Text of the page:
Sitting Comfortably with Uncertainty

555
  0%
  0

Tags

Sitting Comfortably with Uncertainty By Debra Roinestad Fear, uncertainty, and discomfort are your compasses toward growth. —Celestine Chua   I don’t consider myself an expert on uncertainty but I’m a survivor of it. I s...

Sitting Comfortably with Uncertainty

By Debra Roinestad

Fear, uncertainty, and discomfort are your compasses toward growth.

—Celestine Chua

 

I don’t consider myself an expert on uncertainty but I’m a survivor of it. I suffered a near life ending, double lung clot back in 2005. After my near-death experience, I felt extremely lucky to be alive, but there were many challenges. I had to redefine myself—nothing that I once knew and believed before my near-death experience existed. I lost my career and education in the field of psychology and my energy plummeted. I realized I had to help myself first and leave my education behind. The identity I once knew and became comfortable with was gone. I learned about false friends and how to redefine my boundaries. Friends I once knew in graduate school disappeared simply because I had nothing to offer them. Once these so called friends found out what happened to me, they quickly retreated. I also learned that my own dysfunctional family didn’t care whether I was alive or dead. It felt as if I was living my own funeral except that I was completely alive.

I was definitely learning lessons in humility, facing fear, learning truth, and getting comfortable with the unknown. My body was inflamed, weak, and achy with sharp pain. At night I was afraid to fall asleep, because the feeling of drifting off to sleep felt as if death was nearby again. My life stayed in suspended animation as I sat and look out the window watching people hurry along with a purpose and having someplace to go. This situation challenged me and tested my soul to find a new direction and meaning in my life. After two years my clots slowly resolved, and my energy began to return.  I began to understand the art of sitting comfortably with uncertainty.  During this difficult time of transformation, tree lessons dawned on me.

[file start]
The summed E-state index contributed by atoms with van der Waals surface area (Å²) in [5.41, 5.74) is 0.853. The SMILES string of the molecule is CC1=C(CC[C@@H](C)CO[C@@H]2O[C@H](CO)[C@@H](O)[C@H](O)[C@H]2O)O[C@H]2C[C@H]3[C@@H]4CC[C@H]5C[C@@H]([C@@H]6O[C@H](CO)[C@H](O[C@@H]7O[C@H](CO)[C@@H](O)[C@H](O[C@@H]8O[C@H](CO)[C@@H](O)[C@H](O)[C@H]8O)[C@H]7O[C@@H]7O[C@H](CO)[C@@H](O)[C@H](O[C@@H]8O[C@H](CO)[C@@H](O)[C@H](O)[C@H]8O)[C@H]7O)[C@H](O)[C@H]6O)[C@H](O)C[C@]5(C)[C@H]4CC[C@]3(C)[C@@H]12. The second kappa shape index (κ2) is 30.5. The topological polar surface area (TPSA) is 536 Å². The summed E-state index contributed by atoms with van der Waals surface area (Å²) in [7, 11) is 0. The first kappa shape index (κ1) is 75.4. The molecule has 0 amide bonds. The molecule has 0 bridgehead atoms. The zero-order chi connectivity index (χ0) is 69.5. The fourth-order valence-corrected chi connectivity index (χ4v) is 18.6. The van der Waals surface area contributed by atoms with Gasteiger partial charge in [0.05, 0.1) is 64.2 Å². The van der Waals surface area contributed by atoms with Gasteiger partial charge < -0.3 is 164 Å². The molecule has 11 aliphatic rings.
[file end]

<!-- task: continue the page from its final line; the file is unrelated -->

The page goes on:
1)   Rethinking Identity- It’s self-limiting to identify yourself as a label, title, or degree. Of course it’s nice to be proud of your accomplishments but we are so much more than just that. No matter how important we think we are, in our job, school, club, we are always replaceable. We are dimensional beings with higher souls searching for many ways to learn and heal our inner spirit. It’s not what we do; it’s who we are.  We are more than these labels; we are an entire sum of our existence.

2)    Capture Joy- It’s extremely important to capture moments of happiness, as if someone handed you a camera. Be sure to photograph moments in your mind. It’s an important resource to use in our daily lives. We feed our souls with the correct emotions (frequency) then we become that product. We create and define ourselves. Our souls need to understand that happiness exist through pain and suffering.  

3)   Understanding Stillness- Life is not always a race against the clock. Our enjoyment of life was never designed that way. The clock robs us of precious moments that we may have missed along the way. Through stillness we can examine our thoughts of value and let go of any resentment from the past.  The world will begin to look very different with opened eyes.

 

Debra Roinestad, author of Protected by the Light: A Spiritual Memoir

protectedbylight.com

 

 

 

Global Scriggler.DomainModel.Publication.Visibility
There's more where that came from!